Most of Ontario’s compostable packaging and plastics continue to landfill as the province wants to learn more about a sector that has long been causing consumer confusion.

The recent Blue Box overhaul plan in Ontario, which would make manufacturers pay to recycle the packaging they make, exempts any product labeled compostable.

Manufacturers of such packaging would instead have to report to the province, which says that it is a matter of “building up knowledge” before they finally switch to a producer responsibility model for compostable packaging as well.

But that exception is a mistake, says Karen Wirsig, program manager for plastics at Environmental Defense, a Canadian environmental protection organization.

“We see it as a loophole for producers to evade responsibility,” she told CBC Toronto.

“So-called compostable plastics … are brought onto the market without knowing whether they can actually be composted in existing composting plants,” says Wirsig.

She says the decision not to require companies to “develop a system to make this work” was a missed opportunity.

Products that are labeled as compostable but cannot be processed by municipal composting facilities have created confusion for consumers in Ontario. (David Donnelly / CBC)

An “opportunity to develop standards”

However, Calvin Lakhan, a researcher at York University studying waste management, argues that the government’s approach may have a silver lining.

He calls it a “step in the right direction” to start collecting data, which is currently largely unknown: What types of compostable packaging are made in Ontario and to what extent they will be certified as compostable.

“It’s an opportunity to actually develop standards and practices and formal definitions,” said Lakhan.

Currently, very few communities in Ontario accept any plastic or packaging that is labeled as compostable in its green bin.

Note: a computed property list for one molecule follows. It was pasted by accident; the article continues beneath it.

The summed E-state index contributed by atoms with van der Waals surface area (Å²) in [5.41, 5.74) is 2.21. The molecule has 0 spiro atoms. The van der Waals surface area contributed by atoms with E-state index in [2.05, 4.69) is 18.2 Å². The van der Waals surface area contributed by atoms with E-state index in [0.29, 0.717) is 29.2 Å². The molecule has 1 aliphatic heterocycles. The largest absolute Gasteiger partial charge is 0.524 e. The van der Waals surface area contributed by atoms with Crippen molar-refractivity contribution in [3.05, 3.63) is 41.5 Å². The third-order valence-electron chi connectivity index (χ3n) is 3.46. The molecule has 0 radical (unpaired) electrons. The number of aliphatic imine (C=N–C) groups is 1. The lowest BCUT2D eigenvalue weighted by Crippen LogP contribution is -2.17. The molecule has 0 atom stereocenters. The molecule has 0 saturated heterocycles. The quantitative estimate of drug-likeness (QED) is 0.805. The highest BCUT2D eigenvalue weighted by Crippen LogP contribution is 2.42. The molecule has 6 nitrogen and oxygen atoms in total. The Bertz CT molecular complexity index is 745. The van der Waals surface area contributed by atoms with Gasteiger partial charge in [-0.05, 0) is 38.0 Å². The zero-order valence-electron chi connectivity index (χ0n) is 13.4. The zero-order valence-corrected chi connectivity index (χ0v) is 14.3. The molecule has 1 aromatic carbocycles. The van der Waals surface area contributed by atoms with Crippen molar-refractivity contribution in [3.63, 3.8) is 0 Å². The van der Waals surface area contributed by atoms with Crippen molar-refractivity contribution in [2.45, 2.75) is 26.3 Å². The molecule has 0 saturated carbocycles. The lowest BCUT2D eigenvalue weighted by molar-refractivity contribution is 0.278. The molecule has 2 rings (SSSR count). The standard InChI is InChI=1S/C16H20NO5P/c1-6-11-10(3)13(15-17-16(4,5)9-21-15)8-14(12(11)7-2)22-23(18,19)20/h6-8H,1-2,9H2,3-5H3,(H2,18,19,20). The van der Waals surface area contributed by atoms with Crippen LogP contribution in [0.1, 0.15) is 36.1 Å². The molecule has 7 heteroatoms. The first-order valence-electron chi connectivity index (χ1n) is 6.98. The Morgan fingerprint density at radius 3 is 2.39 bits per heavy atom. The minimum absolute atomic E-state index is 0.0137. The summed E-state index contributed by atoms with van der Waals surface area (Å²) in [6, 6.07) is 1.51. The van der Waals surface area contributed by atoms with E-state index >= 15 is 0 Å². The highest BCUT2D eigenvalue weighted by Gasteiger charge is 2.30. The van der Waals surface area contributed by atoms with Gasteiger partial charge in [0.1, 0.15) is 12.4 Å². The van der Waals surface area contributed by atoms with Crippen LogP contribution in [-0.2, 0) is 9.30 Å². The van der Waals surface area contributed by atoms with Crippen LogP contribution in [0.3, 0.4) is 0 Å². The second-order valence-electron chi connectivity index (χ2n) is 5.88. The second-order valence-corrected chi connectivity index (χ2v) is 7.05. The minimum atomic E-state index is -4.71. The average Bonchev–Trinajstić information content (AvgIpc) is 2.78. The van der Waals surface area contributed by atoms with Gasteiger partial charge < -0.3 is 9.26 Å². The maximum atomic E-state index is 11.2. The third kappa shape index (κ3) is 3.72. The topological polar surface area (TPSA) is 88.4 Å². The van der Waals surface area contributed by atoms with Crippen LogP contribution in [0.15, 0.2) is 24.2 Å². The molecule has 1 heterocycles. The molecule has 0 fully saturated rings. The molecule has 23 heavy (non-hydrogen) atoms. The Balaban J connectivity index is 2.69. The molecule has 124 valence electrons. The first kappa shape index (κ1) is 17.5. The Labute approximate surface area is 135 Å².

There are a few exceptions – a single facility in Kingston that sources compostable plastics from commercial sources, for example – but on top of that, all of Ontario’s cities encourage residents to throw things like cutlery, cups, and food packaging in the trash, even if they do are labeled as “biodegradable”, “vegetable” or “certified compostable”.

But “not all compostable plastics are created equal,” says Lakhan.

He says his team helped pilot a coffee capsule that successfully crumbled into compost in city facilities in less than three months.

The pod has been certified by the Biodegradable Products Institute (BPI), based in New York City, and describes itself on its website as “a science-driven organization supporting the transition to the circular economy” by promoting products that “are used in certain biologically active Fully biodegradable environments. “

“If producers adhere to these principles and standards and technical requirements, their packaging will break too,” said Lakhan.

Each facility “different from the other”

Atul Bali, CEO of Competitive Green Technologies in Leamington, Ontario, agrees that there is an urgent need to move towards data collection and standards setting for compostable packaging.

His company makes resins that can be used to make BPI-certified compostable products such as food storage and beverage containers.

“It seems like a hopeful sign to me, but I think it’s still not enough, “Bali continued, arguing that the government should also invest in upgrading composting facilities.

CBC Toronto has identified only one facility in the province that accepts certified compostable products but only takes items from commercial sources. (Kate Porter / CBC)

“I’ve been to maybe 15 or 16 of these composting centers across the country and each one is different from the other.”

But there’s a debate about where this type of investment should come from – with voices like Environmental Defense’s Karen Wirsig arguing that if someone pays to upgrade facilities, it should be the compostable packaging companies.

The provincial government says it will need “robust data” to figure out an “effective approach to producer responsibility” but does not provide a timetable for when this might come together.

The provincial compostable packaging manufacturers’ first report is due in October 2021.